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Theses Doctoral

Batch-compatible Integration of Nanowires with Uniaxial Micro Tensile Testing Platforms

Yilmaz, Mehmet

Nanoscale materials often have stochastic material properties due to random distribution of material defects and lack of sufficient number of defects to ensure a consistent average. Current methods to measure the mechanical properties employ microelectromechanical systems based tensile loading platforms. The nanoscale specimens are typically mounted manually onto the loading platforms with external integration techniques so the boundary conditions have random variations, complicating the experimental measurement of the stochasticity in the natural state of the material properties. In this Ph. D. thesis, we show methods for batch-compatible (i.e. monolithic) integration of nanoscale specimens cofabricated with the tensile loading platforms. The specimens are gold nanowires of 40 nm thickness, 350 nm to 410 nm width (depending on the specimen), and 7-micrometer length. The uniaxial micro tensile loading platforms are interdigitated electrode electrostatic actuators. The experiments are performed in a scanning electron microscope and digital image correlation is employed to measure displacements to determine nominal stress and nominal strain. The ultimate tensile strength of the nanocrystalline gold nanowires approach 1 GPa, consistent with the smaller-is-stronger paradigm. The batch-compatible integration method is designed to microfabricate uniaxial micro tensile testing platforms that are suitable for transmission electron microscope experiments. This batch-compatible integration method is designed also to create nominally identical nanoscale specimens and boundary conditions for a broad range of nanoscale materials provided the nanoscale materials of interest are compatible with the etchants used in the microfabrication processes. Furthermore, in addition to the batch-compatible integration method, a generalized external integration method that can be applied to free-standing thin-films is developed. Using this method, mechanical behavior of single crystal gold metal, and single crystal gold-silver alloy nanoscale specimens are extracted. For the extraction of the mechanical properties, similar procedures followed for batch-compatible integrated nanoscale specimens are followed. For single crystal gold nanoscale specimen, a Young's modulus of 33.42 GPa, and ultimate tensile strength of 0.48 GPa is obtained. For single crystal gold-silver alloy nanoscale specimen, a Young's modulus of 64.47 GPa, and ultimate tensile strength of 0.67 GPa is obtained.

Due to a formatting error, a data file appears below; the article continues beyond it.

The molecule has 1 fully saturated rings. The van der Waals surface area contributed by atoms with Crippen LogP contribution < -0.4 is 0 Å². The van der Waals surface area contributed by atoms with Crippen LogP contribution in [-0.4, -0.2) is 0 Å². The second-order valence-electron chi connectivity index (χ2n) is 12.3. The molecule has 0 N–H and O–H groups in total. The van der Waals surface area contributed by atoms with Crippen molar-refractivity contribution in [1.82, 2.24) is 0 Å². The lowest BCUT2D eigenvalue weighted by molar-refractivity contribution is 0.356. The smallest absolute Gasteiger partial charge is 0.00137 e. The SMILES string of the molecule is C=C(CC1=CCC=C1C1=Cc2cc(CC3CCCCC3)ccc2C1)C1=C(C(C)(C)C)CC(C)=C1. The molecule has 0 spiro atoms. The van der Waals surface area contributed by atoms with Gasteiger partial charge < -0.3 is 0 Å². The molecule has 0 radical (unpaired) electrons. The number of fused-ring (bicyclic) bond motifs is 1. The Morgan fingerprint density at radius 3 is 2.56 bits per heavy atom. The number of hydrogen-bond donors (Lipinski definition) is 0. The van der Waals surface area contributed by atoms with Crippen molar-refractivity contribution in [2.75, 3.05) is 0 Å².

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More About This Work

Academic Units
Mechanical Engineering
Thesis Advisors
Kysar, Jeffrey
Ph.D., Columbia University
Published Here
February 4, 2013